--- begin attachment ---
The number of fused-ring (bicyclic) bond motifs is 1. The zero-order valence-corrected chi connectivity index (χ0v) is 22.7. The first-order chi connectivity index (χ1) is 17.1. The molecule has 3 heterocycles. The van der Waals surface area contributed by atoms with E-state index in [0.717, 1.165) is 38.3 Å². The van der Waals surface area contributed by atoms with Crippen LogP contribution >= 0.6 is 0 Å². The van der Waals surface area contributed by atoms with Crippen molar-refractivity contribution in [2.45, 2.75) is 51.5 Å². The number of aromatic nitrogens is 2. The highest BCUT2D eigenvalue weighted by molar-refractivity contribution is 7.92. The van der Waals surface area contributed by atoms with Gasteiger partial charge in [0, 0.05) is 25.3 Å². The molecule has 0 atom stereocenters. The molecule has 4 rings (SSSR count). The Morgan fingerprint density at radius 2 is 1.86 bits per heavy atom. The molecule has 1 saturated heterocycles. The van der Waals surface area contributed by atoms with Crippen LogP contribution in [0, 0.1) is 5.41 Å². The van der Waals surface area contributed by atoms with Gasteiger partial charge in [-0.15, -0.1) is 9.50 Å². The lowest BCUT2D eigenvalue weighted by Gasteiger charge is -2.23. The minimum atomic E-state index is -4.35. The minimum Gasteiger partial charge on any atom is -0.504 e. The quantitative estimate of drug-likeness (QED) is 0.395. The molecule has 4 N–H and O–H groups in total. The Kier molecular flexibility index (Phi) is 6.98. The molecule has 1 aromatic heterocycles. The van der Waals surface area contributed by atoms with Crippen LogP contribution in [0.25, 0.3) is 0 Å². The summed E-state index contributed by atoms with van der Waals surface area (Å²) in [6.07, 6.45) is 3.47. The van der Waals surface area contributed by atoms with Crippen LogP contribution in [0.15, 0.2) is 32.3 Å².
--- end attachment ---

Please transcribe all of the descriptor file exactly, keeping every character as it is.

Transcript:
The number of fused-ring (bicyclic) bond motifs is 1. The zero-order valence-corrected chi connectivity index (χ0v) is 22.7. The first-order chi connectivity index (χ1) is 17.1. The molecule has 3 heterocycles. The van der Waals surface area contributed by atoms with E-state index in [0.717, 1.165) is 38.3 Å². The van der Waals surface area contributed by atoms with Crippen LogP contribution >= 0.6 is 0 Å². The van der Waals surface area contributed by atoms with Crippen molar-refractivity contribution in [2.45, 2.75) is 51.5 Å². The number of aromatic nitrogens is 2. The highest BCUT2D eigenvalue weighted by molar-refractivity contribution is 7.92. The van der Waals surface area contributed by atoms with Gasteiger partial charge in [0, 0.05) is 25.3 Å². The molecule has 0 atom stereocenters. The molecule has 4 rings (SSSR count). The Morgan fingerprint density at radius 2 is 1.86 bits per heavy atom. The molecule has 1 saturated heterocycles. The van der Waals surface area contributed by atoms with Crippen LogP contribution in [0, 0.1) is 5.41 Å². The van der Waals surface area contributed by atoms with Gasteiger partial charge in [-0.15, -0.1) is 9.50 Å². The lowest BCUT2D eigenvalue weighted by Gasteiger charge is -2.23. The minimum atomic E-state index is -4.35. The minimum Gasteiger partial charge on any atom is -0.504 e. The quantitative estimate of drug-likeness (QED) is 0.395. The molecule has 4 N–H and O–H groups in total. The Kier molecular flexibility index (Phi) is 6.98. The molecule has 1 aromatic heterocycles. The van der Waals surface area contributed by atoms with Crippen LogP contribution in [0.25, 0.3) is 0 Å². The summed E-state index contributed by atoms with van der Waals surface area (Å²) in [6.07, 6.45) is 3.47. The van der Waals surface area contributed by atoms with Crippen LogP contribution in [0.15, 0.2) is 32.3 Å².